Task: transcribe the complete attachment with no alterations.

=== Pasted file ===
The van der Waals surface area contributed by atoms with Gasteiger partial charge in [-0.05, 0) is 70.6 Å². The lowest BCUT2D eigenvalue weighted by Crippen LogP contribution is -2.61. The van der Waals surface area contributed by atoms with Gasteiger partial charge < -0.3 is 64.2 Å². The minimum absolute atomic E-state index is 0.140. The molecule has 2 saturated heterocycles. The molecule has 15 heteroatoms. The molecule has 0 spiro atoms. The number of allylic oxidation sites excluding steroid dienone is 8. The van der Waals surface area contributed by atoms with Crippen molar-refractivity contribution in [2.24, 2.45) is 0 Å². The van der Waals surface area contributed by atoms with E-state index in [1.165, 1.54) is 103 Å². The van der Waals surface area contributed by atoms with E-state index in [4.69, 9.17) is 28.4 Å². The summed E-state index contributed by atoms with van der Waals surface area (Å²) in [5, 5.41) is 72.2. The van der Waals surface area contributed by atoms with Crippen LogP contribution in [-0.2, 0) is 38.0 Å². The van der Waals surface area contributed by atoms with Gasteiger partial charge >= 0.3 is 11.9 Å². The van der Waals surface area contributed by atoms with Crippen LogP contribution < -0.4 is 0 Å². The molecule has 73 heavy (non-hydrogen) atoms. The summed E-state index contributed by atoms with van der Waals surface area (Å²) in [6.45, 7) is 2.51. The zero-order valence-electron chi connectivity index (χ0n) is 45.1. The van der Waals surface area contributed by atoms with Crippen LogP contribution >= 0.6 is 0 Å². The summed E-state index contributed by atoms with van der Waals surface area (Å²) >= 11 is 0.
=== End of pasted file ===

The van der Waals surface area contributed by atoms with Gasteiger partial charge in [-0.05, 0) is 70.6 Å². The lowest BCUT2D eigenvalue weighted by Crippen LogP contribution is -2.61. The van der Waals surface area contributed by atoms with Gasteiger partial charge < -0.3 is 64.2 Å². The minimum absolute atomic E-state index is 0.140. The molecule has 2 saturated heterocycles. The molecule has 15 heteroatoms. The molecule has 0 spiro atoms. The number of allylic oxidation sites excluding steroid dienone is 8. The van der Waals surface area contributed by atoms with Crippen molar-refractivity contribution in [2.24, 2.45) is 0 Å². The van der Waals surface area contributed by atoms with E-state index in [1.165, 1.54) is 103 Å². The van der Waals surface area contributed by atoms with E-state index in [4.69, 9.17) is 28.4 Å². The summed E-state index contributed by atoms with van der Waals surface area (Å²) in [5, 5.41) is 72.2. The van der Waals surface area contributed by atoms with Crippen LogP contribution in [-0.2, 0) is 38.0 Å². The van der Waals surface area contributed by atoms with Gasteiger partial charge >= 0.3 is 11.9 Å². The van der Waals surface area contributed by atoms with Crippen LogP contribution < -0.4 is 0 Å². The molecule has 73 heavy (non-hydrogen) atoms. The summed E-state index contributed by atoms with van der Waals surface area (Å²) in [6.45, 7) is 2.51. The zero-order valence-electron chi connectivity index (χ0n) is 45.1. The van der Waals surface area contributed by atoms with Crippen LogP contribution >= 0.6 is 0 Å². The summed E-state index contributed by atoms with van der Waals surface area (Å²) >= 11 is 0.